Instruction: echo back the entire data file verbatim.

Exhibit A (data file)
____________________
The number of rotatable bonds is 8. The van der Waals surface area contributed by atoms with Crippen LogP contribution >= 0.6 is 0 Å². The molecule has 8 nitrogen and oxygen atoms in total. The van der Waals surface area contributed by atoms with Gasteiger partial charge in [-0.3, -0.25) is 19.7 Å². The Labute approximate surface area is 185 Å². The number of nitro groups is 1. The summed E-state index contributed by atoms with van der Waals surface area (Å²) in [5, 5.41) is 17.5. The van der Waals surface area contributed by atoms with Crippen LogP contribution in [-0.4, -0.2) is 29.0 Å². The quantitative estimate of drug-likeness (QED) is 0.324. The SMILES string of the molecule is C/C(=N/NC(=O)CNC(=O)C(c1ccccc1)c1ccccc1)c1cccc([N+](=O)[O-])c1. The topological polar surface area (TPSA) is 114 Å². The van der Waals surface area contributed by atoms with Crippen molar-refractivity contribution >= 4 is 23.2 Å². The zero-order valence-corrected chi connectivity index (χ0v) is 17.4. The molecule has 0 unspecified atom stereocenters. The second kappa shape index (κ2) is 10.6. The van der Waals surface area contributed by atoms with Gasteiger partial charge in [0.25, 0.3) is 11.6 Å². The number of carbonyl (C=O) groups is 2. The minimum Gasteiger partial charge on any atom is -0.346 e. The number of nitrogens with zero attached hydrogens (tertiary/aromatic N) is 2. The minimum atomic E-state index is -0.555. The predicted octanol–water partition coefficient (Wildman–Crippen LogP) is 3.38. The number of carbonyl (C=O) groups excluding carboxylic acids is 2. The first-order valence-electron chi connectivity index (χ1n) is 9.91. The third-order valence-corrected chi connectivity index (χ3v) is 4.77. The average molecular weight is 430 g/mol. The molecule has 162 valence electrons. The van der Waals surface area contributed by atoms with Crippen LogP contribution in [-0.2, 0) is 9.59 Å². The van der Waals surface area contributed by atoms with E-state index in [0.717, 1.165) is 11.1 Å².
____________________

The number of rotatable bonds is 8. The van der Waals surface area contributed by atoms with Crippen LogP contribution >= 0.6 is 0 Å². The molecule has 8 nitrogen and oxygen atoms in total. The van der Waals surface area contributed by atoms with Gasteiger partial charge in [-0.3, -0.25) is 19.7 Å². The Labute approximate surface area is 185 Å². The number of nitro groups is 1. The summed E-state index contributed by atoms with van der Waals surface area (Å²) in [5, 5.41) is 17.5. The van der Waals surface area contributed by atoms with Crippen LogP contribution in [-0.4, -0.2) is 29.0 Å². The quantitative estimate of drug-likeness (QED) is 0.324. The SMILES string of the molecule is C/C(=N/NC(=O)CNC(=O)C(c1ccccc1)c1ccccc1)c1cccc([N+](=O)[O-])c1. The topological polar surface area (TPSA) is 114 Å². The van der Waals surface area contributed by atoms with Crippen molar-refractivity contribution >= 4 is 23.2 Å². The zero-order valence-corrected chi connectivity index (χ0v) is 17.4. The molecule has 0 unspecified atom stereocenters. The second kappa shape index (κ2) is 10.6. The van der Waals surface area contributed by atoms with Gasteiger partial charge in [0.25, 0.3) is 11.6 Å². The number of carbonyl (C=O) groups is 2. The minimum Gasteiger partial charge on any atom is -0.346 e. The number of nitrogens with zero attached hydrogens (tertiary/aromatic N) is 2. The minimum atomic E-state index is -0.555. The predicted octanol–water partition coefficient (Wildman–Crippen LogP) is 3.38. The number of carbonyl (C=O) groups excluding carboxylic acids is 2. The first-order valence-electron chi connectivity index (χ1n) is 9.91. The third-order valence-corrected chi connectivity index (χ3v) is 4.77. The average molecular weight is 430 g/mol. The molecule has 162 valence electrons. The van der Waals surface area contributed by atoms with Crippen LogP contribution in [-0.2, 0) is 9.59 Å². The van der Waals surface area contributed by atoms with E-state index in [0.717, 1.165) is 11.1 Å².